And Moses said to God, Who am I, that I should go to Pharaoh, and that I should bring forth the children of Israel out of Egypt?
Some people in studying this passage in the life of Moses will praise his humility. His pleas were all on the ground of personal unworthiness or unfitness for the great work. But let us not be deceived. That "humility" is not to be commended that shrinks from any duty which God commands. At Baalbec, in a quarry, lies a magnificent block, almost detached and ready for transportation. It was undoubtedly intended to be placed with its fellows in the wall which supported the Temple of the Sun. So large, so grand, it is a failure, because it never filled the place for which it was hewn. Like failures are many human lives. Who can tell how many men lie among the wastes and ruins of life, that God designed to fill grand places, but that, when called, refused to go? They folded their talents away in the napkins of supposed humility, of self-distrust, or of indolence or disobedience, and buried them in the earth. For ever they will lie in the quarries, pale ghosts of glorious "might have beens," while the places in God's temple which they were meant to fill remain for ever vacant. We can only make our lives successful by promptly, joyfully, and unhesitatingly accepting every call of our Master to His service, by putting ourselves utterly into His hands to be used anywhere, in any way, in any work, for any end, as He may direct.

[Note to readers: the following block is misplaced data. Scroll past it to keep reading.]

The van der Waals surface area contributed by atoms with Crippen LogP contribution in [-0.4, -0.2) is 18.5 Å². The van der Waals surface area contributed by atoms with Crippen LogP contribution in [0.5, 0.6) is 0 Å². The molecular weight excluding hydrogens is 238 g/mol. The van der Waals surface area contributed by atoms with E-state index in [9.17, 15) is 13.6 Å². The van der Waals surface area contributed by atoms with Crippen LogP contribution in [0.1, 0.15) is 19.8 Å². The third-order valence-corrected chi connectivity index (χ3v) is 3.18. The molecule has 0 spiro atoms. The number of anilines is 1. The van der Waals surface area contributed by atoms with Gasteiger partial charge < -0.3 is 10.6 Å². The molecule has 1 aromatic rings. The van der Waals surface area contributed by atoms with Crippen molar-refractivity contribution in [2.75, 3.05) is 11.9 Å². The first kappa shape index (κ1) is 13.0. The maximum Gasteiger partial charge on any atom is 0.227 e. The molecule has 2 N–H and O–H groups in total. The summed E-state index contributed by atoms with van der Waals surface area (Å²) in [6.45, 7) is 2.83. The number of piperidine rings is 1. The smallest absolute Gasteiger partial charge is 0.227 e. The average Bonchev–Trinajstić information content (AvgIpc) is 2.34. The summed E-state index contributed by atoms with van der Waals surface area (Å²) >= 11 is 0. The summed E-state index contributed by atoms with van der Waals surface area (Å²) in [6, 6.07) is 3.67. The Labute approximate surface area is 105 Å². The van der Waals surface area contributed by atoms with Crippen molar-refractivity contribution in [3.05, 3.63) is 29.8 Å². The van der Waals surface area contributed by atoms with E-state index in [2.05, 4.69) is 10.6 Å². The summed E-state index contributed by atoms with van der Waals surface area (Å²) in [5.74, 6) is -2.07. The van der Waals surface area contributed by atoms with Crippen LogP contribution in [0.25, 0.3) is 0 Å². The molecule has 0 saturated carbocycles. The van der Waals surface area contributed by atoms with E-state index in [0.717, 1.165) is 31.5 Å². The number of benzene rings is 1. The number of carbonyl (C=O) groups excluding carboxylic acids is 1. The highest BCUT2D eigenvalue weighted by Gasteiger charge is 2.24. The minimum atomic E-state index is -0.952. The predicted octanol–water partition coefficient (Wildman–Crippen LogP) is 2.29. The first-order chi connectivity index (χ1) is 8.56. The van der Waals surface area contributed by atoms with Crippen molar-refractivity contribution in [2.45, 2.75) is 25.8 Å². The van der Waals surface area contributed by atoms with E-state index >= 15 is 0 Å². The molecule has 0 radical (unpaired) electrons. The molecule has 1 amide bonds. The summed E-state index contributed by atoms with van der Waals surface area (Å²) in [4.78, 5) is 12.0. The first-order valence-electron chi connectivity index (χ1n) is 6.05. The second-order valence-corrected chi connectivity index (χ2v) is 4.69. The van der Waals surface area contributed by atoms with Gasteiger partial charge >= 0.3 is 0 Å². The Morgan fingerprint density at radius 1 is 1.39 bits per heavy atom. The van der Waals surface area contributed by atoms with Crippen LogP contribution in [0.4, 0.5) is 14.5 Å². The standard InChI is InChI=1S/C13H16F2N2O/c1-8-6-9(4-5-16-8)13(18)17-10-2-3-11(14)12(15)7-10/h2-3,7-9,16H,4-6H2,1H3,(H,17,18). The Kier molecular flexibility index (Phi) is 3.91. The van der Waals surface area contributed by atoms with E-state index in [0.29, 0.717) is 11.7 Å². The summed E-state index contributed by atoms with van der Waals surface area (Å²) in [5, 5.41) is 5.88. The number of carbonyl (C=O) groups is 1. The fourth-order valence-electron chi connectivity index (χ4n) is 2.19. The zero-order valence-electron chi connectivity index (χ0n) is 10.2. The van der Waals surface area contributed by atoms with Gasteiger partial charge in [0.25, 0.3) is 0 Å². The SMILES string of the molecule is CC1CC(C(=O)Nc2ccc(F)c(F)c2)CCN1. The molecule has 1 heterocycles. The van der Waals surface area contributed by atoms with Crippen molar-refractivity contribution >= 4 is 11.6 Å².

(The Westminster Teacher.)
Parallel VersesKJV: And Moses said unto God, Who am I, that I should go unto Pharaoh, and that I should bring forth the children of Israel out of Egypt?